In response to the perceived risk to investors and to the stability of the European financial market, the activities of alternative investment fund managers are being more strictly regulated. The EU Directive on Alternative Investment Fund Managers (“AIFMD”) aims to create a harmonised regulatory framework for managers of alternative investment funds within the European Union. Impacted investment managers are currently grappling with the implementation of the new regulatory regime, in large part because of the ambiguity of the Directive, the continued room for interpretation afforded by the AIFMD Delegated Regulation of the European Commission (the so-called “Legal 2 Regulations”) and the lack of clarity provided by the Financial Conduct Authority.
The Directive entered into force in Europe in June 2011, and by virtue of national legislation was implemented by the UK in July 2013. The UK Regulations come fully into force on 22 July 2014.
Scope of the AIFMD
The new AIFMD regime introduces a new regulated activity: managing an alternative investment fund (“AIF”). An AIF is broadly speaking any “collective investment undertaking”, potentially covering all alternative sectors such as hedge funds, real estate, private equity and other funds that are not UCITS funds (Undertakings for Collective Investments in Transferable Securities under EU Directive 2001/107/EC and 2001/108/EC), including art funds.
Prima facie, any manager that manages an AIF is potentially in scope for the Directive. In practice however, the Directive does not apply to managers outside the European Economic Area (“EEA”) managing non-EEA AIFs who market outside the EEA, or who market inside the EEA under the Private Placement Regime. Otherwise, the Directive will apply, either in whole or in part. The Private Placement Regime is the existing European marketing regime, which will continue to co-exist alongside the AIFMD marketing regime (see below).
‘Lite’ regime or full regime?
The extent to which the Directive impacts the manager of an art fund will depend on the size of the fund.
Managers of small funds may be able to fall within the Directive’s ‘lite’ regime. To determine whether a manager can utilise the lite regime, it must calculate the total aggregate value of assets under its management, across all funds it manages, in accordance with the asset valuation rules set out under the Level 2 Regulations. The manager will be able to take advantage of the lite regime if such assets do not exceed either (i) EUR100 million or (ii) EUR500 million when the portfolios of an AIF consisting of other AIF that are not leveraged and have no redemption rights exercisable during a period of five years following the date of initial investment in the relevant AIF. If a manager’s assets under management exceed these de minimis thresholds, the Directive will apply to the manager in full.
Most European art funds are currently thought to fall below the EUR100 million mark, but some of the bigger funds operate several funds, and if these are managed by the same manager, it may well find that it cannot take advantage of the lite regime.
If a manager does fall within the lite regime, it has the option to opt-in to full compliance. A manager may consider doing this if, for example, it considers it attractive to investors to be fully regulated, or because it would like to benefit from the new marketing regime introduced by the Directive (see below).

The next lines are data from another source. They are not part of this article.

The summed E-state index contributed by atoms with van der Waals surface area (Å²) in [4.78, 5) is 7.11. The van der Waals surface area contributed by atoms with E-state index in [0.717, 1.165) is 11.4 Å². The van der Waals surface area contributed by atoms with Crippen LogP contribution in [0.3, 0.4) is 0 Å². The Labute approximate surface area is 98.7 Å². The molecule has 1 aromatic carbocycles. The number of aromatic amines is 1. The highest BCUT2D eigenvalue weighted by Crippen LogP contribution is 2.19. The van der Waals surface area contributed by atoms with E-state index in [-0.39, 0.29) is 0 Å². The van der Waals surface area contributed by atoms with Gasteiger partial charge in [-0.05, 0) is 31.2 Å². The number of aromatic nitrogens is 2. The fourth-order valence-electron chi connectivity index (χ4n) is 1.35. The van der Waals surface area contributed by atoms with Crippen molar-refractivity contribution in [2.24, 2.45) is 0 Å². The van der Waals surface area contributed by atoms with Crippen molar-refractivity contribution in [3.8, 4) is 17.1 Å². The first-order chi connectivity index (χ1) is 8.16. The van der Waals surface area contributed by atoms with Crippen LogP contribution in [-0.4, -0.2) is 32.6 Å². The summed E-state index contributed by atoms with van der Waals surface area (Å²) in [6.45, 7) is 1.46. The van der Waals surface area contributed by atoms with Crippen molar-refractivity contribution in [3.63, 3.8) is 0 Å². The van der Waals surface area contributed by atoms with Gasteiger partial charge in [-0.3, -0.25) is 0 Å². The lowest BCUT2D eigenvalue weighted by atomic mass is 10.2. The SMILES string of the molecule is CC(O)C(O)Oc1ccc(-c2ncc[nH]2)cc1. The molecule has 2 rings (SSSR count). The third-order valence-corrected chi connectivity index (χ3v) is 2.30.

If an art fund manager does seek to rely on the lite regime, it must ensure it has procedures in place to monitor its total assets under management on an on going basis to ensure it remains eligible for the regime. In the UK, any breach of the de minimis thresholds for a period of more than three months would require the manager to seek a variation of permission (from registration under the lite regime, to authorisation under the full regime) from the Financial Conduct Authority within 30 days.
What is the lite regime, and its impact on art fund managers?
Firstly, a manager subject to the lite regime must register itself with its home regulator. For a UK manager this means submitting the appropriate form to the Financial Conduct Authority, identifying both itself as the manager and the fund(s) under its management.
Secondly, at the time of registering, managers must provide certain information relating to the fund, including: total assets under management; the fund’s trading strategies; the main instruments it is trading (i.e. art in the case of art funds); geographical coverage of the fund; principal market data; and investor concentration information. UK managers submit this information to the Financial Conduct Authority via a pro-forma template. This information must be updated and provided to the Financial Conduct Authority on an annual basis.
What is the full regime, and its impact on art fund managers?
The requirements imposed on a manager by the full regime are much more extensive. Broadly speaking it covers: manager authorisation; portfolio management; risk and liquidity management; general operating principals of the manager; marketing; use of depositaries; capital requirements; remuneration; valuation; transparency (to investors and regulators); and leverage. In this article we will focus on (i) manager authorisation, (ii) the use of a depository and (ii) marketing.